Synopsis by Jonathan E. Laxamana
One of the earliest major films starring Jackie Chan, this 1978 Hong Kong offering highlights the relationship between a student and his martial arts master. This theme would dominate the American martial arts genre for years to come, as evidenced by The Karate Kid and many films to follow. Wong Fei-hong, played by Chan, is a 19th-century folk hero in Chinese culture and cinema, a kung fu master who fights injustice in the time of British colonialism. This character would later be portrayed by Jet Li in the more serious Once Upon a Time in China. Drunken Master finds Wong in his early years as a troublesome youth who is sent to receive discipline and martial arts instruction from his uncle (Siu Tien Yuen), the hard-drinking title character. Wong runs away, but runs afoul of some local villains. Beaten badly, he returns to his uncle, who trains him in "drunken-style" kung fu. The martial arts showcased by Chan in this film are important in the development of his career; the staggering, inebriated techniques allow for a looser, more flowing style, but more importantly, they contribute to the elaborate martial-arts slapstick that have become Chan's trademark and have made him an international star.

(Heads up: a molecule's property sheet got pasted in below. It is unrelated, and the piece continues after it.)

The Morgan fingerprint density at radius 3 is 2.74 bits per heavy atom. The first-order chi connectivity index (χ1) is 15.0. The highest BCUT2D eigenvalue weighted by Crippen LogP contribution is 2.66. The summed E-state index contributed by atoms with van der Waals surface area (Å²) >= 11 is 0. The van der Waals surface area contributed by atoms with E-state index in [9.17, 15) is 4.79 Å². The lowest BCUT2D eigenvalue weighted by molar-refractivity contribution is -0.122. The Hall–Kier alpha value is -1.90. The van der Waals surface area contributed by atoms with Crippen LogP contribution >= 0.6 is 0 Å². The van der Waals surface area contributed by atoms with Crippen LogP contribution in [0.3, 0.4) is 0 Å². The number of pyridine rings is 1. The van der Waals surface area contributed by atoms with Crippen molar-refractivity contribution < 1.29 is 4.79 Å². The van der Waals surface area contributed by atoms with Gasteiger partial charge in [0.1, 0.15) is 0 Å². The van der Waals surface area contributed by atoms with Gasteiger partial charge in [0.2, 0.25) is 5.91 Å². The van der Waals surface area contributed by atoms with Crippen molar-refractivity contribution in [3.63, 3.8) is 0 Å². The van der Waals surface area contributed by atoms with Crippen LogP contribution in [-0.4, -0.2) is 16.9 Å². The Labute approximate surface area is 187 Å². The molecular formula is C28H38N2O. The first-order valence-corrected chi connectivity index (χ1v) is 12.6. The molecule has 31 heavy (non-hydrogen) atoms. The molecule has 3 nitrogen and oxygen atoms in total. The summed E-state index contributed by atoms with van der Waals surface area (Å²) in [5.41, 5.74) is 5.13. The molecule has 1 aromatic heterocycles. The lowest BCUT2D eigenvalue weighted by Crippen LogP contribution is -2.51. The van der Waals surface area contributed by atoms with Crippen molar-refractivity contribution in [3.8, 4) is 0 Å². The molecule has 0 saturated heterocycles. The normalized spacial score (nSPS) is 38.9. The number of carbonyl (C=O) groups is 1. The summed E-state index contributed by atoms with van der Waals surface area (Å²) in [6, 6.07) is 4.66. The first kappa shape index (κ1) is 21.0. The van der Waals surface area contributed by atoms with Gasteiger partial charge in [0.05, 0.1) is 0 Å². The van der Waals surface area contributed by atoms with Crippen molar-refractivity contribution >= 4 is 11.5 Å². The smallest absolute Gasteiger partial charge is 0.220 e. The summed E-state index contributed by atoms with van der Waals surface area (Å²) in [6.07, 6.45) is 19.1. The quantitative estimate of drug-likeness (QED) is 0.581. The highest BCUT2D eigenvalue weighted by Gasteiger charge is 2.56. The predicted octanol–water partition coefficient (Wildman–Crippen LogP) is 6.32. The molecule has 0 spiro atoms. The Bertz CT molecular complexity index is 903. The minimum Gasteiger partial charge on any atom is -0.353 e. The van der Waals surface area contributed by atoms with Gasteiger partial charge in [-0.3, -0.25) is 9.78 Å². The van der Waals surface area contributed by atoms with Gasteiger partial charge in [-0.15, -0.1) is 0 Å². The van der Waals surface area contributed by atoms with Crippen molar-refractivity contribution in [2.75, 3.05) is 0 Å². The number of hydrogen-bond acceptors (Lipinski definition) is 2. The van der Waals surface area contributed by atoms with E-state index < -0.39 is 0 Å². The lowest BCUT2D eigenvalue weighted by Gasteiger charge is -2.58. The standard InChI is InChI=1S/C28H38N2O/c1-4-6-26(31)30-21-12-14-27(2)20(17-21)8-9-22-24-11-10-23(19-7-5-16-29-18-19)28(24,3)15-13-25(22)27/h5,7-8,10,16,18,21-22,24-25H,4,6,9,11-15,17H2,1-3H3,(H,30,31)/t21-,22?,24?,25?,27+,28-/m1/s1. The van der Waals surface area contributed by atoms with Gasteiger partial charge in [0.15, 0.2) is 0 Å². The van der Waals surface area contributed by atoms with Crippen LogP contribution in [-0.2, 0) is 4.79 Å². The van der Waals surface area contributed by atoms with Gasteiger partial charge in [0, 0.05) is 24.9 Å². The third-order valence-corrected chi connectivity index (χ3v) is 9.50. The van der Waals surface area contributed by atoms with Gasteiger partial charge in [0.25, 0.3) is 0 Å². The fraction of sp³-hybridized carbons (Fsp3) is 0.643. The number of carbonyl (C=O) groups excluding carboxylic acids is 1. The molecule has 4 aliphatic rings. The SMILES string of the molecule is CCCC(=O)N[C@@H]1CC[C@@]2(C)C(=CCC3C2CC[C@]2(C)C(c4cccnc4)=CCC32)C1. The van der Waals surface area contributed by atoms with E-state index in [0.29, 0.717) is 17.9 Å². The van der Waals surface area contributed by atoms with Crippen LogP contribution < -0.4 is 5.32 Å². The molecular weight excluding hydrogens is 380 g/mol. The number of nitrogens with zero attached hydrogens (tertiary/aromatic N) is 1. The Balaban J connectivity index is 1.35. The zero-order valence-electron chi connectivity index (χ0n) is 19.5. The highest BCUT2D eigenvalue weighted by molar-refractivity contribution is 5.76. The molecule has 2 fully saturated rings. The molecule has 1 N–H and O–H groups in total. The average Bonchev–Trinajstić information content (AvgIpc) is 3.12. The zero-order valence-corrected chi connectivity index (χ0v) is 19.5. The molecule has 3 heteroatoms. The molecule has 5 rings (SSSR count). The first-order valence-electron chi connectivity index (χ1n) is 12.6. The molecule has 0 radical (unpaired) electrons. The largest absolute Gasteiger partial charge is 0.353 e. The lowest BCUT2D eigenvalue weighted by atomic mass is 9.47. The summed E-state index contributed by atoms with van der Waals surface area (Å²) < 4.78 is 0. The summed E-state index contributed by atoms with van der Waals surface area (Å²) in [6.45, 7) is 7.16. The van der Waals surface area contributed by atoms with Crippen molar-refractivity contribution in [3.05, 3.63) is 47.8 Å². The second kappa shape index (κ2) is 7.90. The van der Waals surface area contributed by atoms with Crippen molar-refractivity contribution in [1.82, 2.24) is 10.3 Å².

drunk, fight, uncle, Kung-Fu, martial-arts, master [expert], bad-guy, good-guy